20120506

Join Sally Magnusson and guests for two hours of music and conversation from a faith and ethical perspective, asking what the week's events say about our values and beliefs.

20120513

Join Sally Magnusson and guests for two hours of music and conversation from a faith and ethical perspective, asking what the week's events say about our values and beliefs.

20120513

Join Sally Magnusson and guests for two hours of music and conversation from a faith and ethical perspective, asking what the week's events say about our values and beliefs.

20120527

This week Sally Magnusson talks to columnist Melanie Reid about life and living following the horse riding accident which left her paralysed from the neck down.

Scotland urgently needs more foster carers. We consider the challenges and rewards of foster care for families and the children they open their homes to.

Following an eventful week at the Church of Scotland's General Assembly we get a snapshot of life behind the scenes with the people who make it all happen. And outgoing Convenor of the Church & Society Council of the Church of Scotland, Reverend Ian Galloway, shares his views on some of the week's highlights.

Children's author Hilary Robinson tackles the sensitive issue of child bereavement in her illustrated book "The Copper Tree".

And Sally speaks to Don MacDonald who left his comfortable Edinburgh lifestyle with his family and set up a farm in Zambia for local street children.

20120527

This week Sally Magnusson talks to columnist Melanie Reid about life and living following the horse riding accident which left her paralysed from the neck down.

Scotland urgently needs more foster carers. We consider the challenges and rewards of foster care for families and the children they open their homes to.

Following an eventful week at the Church of Scotland's General Assembly we get a snapshot of life behind the scenes with the people who make it all happen. And outgoing Convenor of the Church & Society Council of the Church of Scotland, Reverend Ian Galloway, shares his views on some of the week's highlights.

Children's author Hilary Robinson tackles the sensitive issue of child bereavement in her illustrated book "The Copper Tree".

And Sally speaks to Don MacDonald who left his comfortable Edinburgh lifestyle with his family and set up a farm in Zambia for local street children.

2012060320120603 (RS)

This week Cathy is back in the presenter seat to take you through the summer months. She talks to Father Roddy Johnston, and his unconventional route to the priesthood.

Here's a question for you: where would you find a cursing stone, and would you really use it for that? Cathy chats to Dr Donald William Stewart about this most intriguing of religious artefacts recently discovered on a Scottish island.

Reporter Bob Dickson finds out how an Edinburgh based arts project in Edinburgh is encouraging young people with autism to explore and express their artistic side.

A new fictional detective is about to hit the bookstores, but this one isn't of the hardboiled, hard-drinking variety, but a village vicar turned super-sleuth! The author, James Runcie, also happens to be the son of a former Archbishop of Canterbury.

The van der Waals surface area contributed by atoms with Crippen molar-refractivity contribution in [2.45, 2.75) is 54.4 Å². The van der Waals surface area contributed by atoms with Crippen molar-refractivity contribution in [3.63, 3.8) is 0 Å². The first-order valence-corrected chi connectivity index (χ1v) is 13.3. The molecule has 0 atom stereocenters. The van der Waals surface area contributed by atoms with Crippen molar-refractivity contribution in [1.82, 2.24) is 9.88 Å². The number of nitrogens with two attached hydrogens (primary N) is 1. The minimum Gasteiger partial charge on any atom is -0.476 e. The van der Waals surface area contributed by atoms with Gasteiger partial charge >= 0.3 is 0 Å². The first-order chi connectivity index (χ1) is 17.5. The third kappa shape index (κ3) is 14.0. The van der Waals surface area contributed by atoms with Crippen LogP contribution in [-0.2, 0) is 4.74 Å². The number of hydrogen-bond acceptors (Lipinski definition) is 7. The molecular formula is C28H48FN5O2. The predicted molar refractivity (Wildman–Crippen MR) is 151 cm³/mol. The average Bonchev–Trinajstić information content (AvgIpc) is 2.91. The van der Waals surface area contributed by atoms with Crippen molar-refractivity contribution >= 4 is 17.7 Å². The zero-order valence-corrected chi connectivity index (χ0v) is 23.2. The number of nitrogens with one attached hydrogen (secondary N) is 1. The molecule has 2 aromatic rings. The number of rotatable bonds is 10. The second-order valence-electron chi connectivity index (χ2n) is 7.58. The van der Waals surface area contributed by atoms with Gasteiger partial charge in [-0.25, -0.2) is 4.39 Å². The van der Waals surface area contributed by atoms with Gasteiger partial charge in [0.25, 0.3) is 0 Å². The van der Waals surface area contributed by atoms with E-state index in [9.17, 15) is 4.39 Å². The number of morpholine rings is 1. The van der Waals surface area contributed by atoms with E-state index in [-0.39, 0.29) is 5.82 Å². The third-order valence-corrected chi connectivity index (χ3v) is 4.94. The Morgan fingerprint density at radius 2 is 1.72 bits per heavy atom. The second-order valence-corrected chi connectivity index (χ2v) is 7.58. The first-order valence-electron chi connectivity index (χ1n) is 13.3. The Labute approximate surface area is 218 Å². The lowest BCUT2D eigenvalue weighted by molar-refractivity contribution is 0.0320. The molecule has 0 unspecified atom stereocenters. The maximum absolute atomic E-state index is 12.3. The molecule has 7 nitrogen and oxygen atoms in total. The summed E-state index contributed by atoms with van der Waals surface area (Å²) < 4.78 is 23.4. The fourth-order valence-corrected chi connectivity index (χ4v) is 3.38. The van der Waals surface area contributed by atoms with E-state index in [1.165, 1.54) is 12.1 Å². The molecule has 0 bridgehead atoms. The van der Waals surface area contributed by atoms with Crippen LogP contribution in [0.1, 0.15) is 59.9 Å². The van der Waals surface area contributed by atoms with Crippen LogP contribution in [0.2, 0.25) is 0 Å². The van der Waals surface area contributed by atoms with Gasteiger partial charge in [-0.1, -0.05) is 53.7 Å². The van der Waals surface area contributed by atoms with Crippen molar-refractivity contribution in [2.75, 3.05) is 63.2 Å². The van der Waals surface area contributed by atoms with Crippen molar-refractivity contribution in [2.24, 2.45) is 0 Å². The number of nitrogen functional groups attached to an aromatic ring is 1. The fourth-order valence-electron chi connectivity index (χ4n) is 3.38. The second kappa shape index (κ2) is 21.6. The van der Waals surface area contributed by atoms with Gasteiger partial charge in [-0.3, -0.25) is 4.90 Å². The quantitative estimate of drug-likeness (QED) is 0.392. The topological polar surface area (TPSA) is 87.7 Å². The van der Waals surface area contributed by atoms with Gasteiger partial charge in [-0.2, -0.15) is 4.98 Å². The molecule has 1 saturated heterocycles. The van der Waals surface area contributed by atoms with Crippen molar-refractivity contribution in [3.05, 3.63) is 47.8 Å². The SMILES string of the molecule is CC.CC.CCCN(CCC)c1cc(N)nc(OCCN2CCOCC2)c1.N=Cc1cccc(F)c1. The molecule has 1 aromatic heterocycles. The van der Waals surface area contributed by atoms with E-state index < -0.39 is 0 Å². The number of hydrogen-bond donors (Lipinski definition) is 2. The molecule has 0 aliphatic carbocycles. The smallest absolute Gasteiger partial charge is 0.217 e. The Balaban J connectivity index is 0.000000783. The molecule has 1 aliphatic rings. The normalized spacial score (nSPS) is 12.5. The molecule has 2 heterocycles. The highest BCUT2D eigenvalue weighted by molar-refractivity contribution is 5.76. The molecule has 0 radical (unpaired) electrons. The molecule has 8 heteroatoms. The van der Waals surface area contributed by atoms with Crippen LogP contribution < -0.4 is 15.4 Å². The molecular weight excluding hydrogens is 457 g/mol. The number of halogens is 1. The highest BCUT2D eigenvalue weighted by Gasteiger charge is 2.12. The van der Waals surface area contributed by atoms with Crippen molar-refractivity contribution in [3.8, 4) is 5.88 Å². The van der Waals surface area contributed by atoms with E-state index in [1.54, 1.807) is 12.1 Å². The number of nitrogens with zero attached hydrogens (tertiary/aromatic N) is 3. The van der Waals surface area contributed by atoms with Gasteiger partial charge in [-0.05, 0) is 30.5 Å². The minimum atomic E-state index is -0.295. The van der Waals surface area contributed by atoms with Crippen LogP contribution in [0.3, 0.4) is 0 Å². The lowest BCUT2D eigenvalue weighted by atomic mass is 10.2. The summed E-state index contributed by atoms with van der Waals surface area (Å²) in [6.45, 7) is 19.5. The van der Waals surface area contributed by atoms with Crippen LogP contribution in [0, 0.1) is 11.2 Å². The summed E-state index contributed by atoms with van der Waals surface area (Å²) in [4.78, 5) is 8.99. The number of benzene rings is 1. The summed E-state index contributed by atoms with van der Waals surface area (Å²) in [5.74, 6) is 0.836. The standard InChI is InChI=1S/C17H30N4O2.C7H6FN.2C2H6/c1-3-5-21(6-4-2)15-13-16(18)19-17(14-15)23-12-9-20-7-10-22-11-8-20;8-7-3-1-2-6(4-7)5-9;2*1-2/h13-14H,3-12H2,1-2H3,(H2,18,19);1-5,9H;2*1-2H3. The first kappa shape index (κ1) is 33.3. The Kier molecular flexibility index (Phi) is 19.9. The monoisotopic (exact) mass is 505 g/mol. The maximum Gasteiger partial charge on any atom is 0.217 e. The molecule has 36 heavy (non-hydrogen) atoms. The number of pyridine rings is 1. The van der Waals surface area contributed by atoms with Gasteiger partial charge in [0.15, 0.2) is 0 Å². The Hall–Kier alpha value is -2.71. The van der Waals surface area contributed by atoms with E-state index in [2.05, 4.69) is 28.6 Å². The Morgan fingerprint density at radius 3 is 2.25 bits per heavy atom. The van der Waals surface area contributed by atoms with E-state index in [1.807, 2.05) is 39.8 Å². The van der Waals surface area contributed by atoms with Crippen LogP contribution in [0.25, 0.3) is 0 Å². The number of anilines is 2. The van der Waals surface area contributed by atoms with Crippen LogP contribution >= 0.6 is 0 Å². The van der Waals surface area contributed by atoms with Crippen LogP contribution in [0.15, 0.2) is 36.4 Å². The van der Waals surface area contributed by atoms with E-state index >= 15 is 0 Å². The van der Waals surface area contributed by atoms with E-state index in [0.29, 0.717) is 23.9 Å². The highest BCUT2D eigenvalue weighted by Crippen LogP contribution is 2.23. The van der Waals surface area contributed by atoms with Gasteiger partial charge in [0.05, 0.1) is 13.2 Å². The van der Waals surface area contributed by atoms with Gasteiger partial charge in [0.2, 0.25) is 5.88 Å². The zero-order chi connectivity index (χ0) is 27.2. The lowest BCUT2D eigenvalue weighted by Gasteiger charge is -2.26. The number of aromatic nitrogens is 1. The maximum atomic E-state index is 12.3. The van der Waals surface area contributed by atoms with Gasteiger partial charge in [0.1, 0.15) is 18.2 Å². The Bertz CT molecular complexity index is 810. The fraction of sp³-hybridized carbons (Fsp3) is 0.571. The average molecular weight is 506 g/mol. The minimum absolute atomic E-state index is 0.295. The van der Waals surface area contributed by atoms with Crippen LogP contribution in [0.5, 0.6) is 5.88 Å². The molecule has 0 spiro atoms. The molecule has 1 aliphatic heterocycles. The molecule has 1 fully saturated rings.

On this Jubilee weekend The Big Lunch is held across the country, encouraging neighbours and communities to come together to share company and food. Cathy talks to Alastair McIntosh of GalGael, and Rev Doug Gay about why sharing a meal with people you may not even know provides such social nutrition and a spirit of neighbourliness.

All this and the usual excellent selection of music, listen in between 7am-9pm this Sunday Morning With Cathy Macdonald.

Two hours of music and conversation from a faith and ethical perspective, asking ask what the week's events say about our values and beliefs.

2012060320120603 (RS)

This week Cathy is back in the presenter seat to take you through the summer months. She talks to Father Roddy Johnston, and his unconventional route to the priesthood.

Here's a question for you: where would you find a cursing stone, and would you really use it for that? Cathy chats to Dr Donald William Stewart about this most intriguing of religious artefacts recently discovered on a Scottish island.

Reporter Bob Dickson finds out how an Edinburgh based arts project in Edinburgh is encouraging young people with autism to explore and express their artistic side.

A new fictional detective is about to hit the bookstores, but this one isn't of the hardboiled, hard-drinking variety, but a village vicar turned super-sleuth! The author, James Runcie, also happens to be the son of a former Archbishop of Canterbury.

On this Jubilee weekend The Big Lunch is held across the country, encouraging neighbours and communities to come together to share company and food. Cathy talks to Alastair McIntosh of GalGael, and Rev Doug Gay about why sharing a meal with people you may not even know provides such social nutrition and a spirit of neighbourliness.

All this and the usual excellent selection of music, listen in between 7am-9pm this Sunday Morning With Cathy Macdonald.